The Mayor called a demonstration at 6 pm in Trafalgar Square, for Londoners to express their sorrow, unity and resilience a week after the bombs. It was really quiet and gentle. No one pushed. I almost wanted someone to jostle me, to make me feel normal. Like when you think you must be iller than you know because everyone’s being so nice to you. The evening sun dazzled. White plane tracks across the blue sky. Ben Okri read a poem. “What are all these people here for?”, asked a bemused tourist coming out of the National Gallery.
Thanks for posting this, Jean. The quietness comes through. I sense a little of the stunned silence there was at times here just after 9/11, the sense that there was nothing that could be said. (And altogether too much said since.)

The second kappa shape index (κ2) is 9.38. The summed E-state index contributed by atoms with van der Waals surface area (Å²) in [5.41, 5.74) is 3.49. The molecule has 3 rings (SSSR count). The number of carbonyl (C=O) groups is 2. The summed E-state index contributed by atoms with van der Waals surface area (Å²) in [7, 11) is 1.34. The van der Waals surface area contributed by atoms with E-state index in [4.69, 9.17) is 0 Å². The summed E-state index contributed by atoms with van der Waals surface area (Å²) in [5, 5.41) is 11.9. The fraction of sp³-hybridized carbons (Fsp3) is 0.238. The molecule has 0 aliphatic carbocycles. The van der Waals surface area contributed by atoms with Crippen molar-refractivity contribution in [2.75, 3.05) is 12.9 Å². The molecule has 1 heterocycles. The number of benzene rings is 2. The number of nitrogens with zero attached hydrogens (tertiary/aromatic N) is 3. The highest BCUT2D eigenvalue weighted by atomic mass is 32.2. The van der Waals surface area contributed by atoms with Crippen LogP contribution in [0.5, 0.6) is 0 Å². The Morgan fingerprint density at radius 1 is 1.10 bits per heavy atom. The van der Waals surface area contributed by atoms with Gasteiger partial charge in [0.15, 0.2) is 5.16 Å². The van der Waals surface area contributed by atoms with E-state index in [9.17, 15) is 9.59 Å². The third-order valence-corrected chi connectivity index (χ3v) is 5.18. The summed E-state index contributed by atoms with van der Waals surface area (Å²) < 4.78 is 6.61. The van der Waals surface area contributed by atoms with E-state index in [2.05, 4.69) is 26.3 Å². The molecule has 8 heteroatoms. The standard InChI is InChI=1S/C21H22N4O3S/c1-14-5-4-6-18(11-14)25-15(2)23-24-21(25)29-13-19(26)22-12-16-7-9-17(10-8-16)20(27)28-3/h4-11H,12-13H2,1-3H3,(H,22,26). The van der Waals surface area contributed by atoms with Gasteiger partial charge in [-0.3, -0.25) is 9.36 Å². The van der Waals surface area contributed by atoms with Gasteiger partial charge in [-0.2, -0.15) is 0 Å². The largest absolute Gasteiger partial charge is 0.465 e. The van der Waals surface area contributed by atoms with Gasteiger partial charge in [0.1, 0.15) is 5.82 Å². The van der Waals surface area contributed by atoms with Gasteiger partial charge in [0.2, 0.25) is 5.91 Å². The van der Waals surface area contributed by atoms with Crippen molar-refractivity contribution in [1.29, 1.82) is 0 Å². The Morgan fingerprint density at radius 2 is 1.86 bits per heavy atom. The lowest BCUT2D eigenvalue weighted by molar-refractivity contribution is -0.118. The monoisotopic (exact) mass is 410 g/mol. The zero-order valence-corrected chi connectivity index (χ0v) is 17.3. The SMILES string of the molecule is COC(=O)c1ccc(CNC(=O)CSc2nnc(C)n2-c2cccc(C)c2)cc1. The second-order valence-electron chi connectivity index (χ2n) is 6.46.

Jean, you have done a wonderful job of bearing witness to these sad events in a way that words, words, words cannot.
I have not yet been able to write much or talk much about 9/11, and it is clear to me that the impact of the London bombings is comparable in widespread loss of a sense of safety and wholeness in the world. Be well.
Thanks for those calm and genuine comments; reading them was like being on the edge of the crowd. It was more meaningful to me than the bombast and drama that came with a lot the news coverage I've seen.
Like leslee, I too, was struck by the way the quietness comes through in these pictures. The first picture had an epic qaulity to it, too, like a painting, poised to keep the moment and its significance alive beyond time, as it were.
Thanks for posting these so that we can see from the viewpoint of a witness.
I'm so glad you posted these wonderful photos, Jean. I would have been there too but was holed up at home, nursing this virus. Your pictures are so much more real to me than anything that was shown on the news.